Last week Tyson Foods, a major employer in Nebraska, announced they would mandate vaccines for all employees. Employer-mandated vaccines have some obvious and less obvious implications for workers’ compensation.
If an employee is injured or has a bad reaction to a vaccine mandated by an employer, that should be covered by workers’ compensation. Employer-mandated vaccines take away the legal question of whether an employee who has a bad reaction to a vaccine would be covered by workers’ compensation.
But I think the more interesting question is what happens when a vaccination makes an injury worse. This question is particularly pertinent to issues like reactive arthritis which studies show can be aggravated by the COVID-19 vaccine.
In Nebraska, occupational and non-occupational causes can combine to cause a disability. This is consistent with Nebraska’s permissive contributing factor causation standard. But in other states with less permissive causal standards than Nebraska, an aggravation of an injury from a COVID vaccination may not be covered by a workers’ compensation statute.
Fortunately, workers in states where vaccine injuries may not be covered by workers’ compensation may be able to claim compensation through a federally-run fund that pays for vaccine-related injuries. It’s also possible that workers can collect both workers’ compensation benefits and vaccine fund benefits for work-related vaccinations or work injuries aggravated by vaccines.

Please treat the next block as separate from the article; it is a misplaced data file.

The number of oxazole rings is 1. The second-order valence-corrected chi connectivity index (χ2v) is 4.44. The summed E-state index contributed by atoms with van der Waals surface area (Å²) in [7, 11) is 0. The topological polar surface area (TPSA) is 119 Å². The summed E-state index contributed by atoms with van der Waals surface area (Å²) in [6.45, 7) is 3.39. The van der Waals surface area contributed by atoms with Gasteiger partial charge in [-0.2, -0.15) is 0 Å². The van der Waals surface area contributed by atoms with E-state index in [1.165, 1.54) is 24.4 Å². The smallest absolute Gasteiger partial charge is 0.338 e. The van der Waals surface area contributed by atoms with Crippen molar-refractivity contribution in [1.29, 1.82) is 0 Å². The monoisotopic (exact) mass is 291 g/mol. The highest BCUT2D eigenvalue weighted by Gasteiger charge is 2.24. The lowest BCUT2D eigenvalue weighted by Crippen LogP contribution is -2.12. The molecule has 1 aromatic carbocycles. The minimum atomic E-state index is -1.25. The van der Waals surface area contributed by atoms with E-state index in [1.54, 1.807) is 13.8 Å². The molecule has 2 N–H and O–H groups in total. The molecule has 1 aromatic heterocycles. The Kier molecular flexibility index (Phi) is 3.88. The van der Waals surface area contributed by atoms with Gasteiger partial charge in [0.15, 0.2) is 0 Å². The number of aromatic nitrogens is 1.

I could see some employers trying to use the vaccine fund to pull a federal get-out-of-state-based-workers-compensation-laws card. For example, Tyson Foods attempted to argue federal law protected them from an Iowa state law claim stemming from managers betting about COVID deaths at an Iowa plant.
Long story short, I feel like there will be a lot of novel litigation in this area of the law over the next few years.
Of course, COVID vaccinations raises public policy and political questions in addition to legal questions. Studies show that 75 percent of unvaccinated people are low income. Lack of time to deal with side effects and fear about the side effects may be discouraging people from getting vaccinated. I believe workers need paid leave to deal with vaccination side effects. I also think job protection benefits similar to but separate from FMLA would be helpful.
At the beginning of the pandemic, law makers were eager to expand FMLA and paid leave through the FFCRA. While the FFCRA was extended earlier this spring to cover vaccine side effects, it still fails to cover many workers and it expires at the end of September. However nearly a year and a half into the pandemic there seems to be COVID compassion fatigue among policy makers.
In short, there may not be many carrots offered by the government or employers to get vaccinated. Meanwhile, it seems like employers are starting to mandate vaccinations. But while lawmakers may be slow to provide benefits to workers to get the COVID vaccine, I could certainly see legislation at a state level that would exempt employers from paying workers’ compensation benefits from vaccine reactions.